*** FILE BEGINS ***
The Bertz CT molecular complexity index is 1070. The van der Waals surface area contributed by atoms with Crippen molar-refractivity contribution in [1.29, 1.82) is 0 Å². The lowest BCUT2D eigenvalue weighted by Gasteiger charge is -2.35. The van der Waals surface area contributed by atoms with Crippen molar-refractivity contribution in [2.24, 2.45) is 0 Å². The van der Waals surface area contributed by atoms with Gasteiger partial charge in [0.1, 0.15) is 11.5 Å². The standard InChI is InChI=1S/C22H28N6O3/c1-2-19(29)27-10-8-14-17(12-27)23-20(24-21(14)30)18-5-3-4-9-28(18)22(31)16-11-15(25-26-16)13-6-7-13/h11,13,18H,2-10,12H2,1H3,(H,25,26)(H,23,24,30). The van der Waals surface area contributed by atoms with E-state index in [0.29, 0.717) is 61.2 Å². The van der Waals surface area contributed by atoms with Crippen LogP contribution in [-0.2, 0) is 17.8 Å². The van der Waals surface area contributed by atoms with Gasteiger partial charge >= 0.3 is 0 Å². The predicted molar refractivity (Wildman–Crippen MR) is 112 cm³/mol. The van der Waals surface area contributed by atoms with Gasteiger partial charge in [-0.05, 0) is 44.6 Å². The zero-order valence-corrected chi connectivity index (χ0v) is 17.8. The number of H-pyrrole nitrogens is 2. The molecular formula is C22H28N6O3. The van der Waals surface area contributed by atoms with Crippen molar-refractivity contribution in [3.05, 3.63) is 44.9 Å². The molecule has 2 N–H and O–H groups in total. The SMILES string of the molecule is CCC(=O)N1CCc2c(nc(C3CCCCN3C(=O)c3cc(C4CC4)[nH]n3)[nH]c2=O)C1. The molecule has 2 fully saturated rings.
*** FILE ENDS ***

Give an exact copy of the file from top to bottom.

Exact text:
The Bertz CT molecular complexity index is 1070. The van der Waals surface area contributed by atoms with Crippen molar-refractivity contribution in [1.29, 1.82) is 0 Å². The lowest BCUT2D eigenvalue weighted by Gasteiger charge is -2.35. The van der Waals surface area contributed by atoms with Crippen molar-refractivity contribution in [2.24, 2.45) is 0 Å². The van der Waals surface area contributed by atoms with Gasteiger partial charge in [0.1, 0.15) is 11.5 Å². The standard InChI is InChI=1S/C22H28N6O3/c1-2-19(29)27-10-8-14-17(12-27)23-20(24-21(14)30)18-5-3-4-9-28(18)22(31)16-11-15(25-26-16)13-6-7-13/h11,13,18H,2-10,12H2,1H3,(H,25,26)(H,23,24,30). The van der Waals surface area contributed by atoms with E-state index in [0.29, 0.717) is 61.2 Å². The van der Waals surface area contributed by atoms with Crippen LogP contribution in [-0.2, 0) is 17.8 Å². The van der Waals surface area contributed by atoms with Gasteiger partial charge >= 0.3 is 0 Å². The predicted molar refractivity (Wildman–Crippen MR) is 112 cm³/mol. The van der Waals surface area contributed by atoms with Gasteiger partial charge in [-0.05, 0) is 44.6 Å². The zero-order valence-corrected chi connectivity index (χ0v) is 17.8. The number of H-pyrrole nitrogens is 2. The molecular formula is C22H28N6O3. The van der Waals surface area contributed by atoms with Crippen molar-refractivity contribution in [3.05, 3.63) is 44.9 Å². The molecule has 2 N–H and O–H groups in total. The SMILES string of the molecule is CCC(=O)N1CCc2c(nc(C3CCCCN3C(=O)c3cc(C4CC4)[nH]n3)[nH]c2=O)C1. The molecule has 2 fully saturated rings.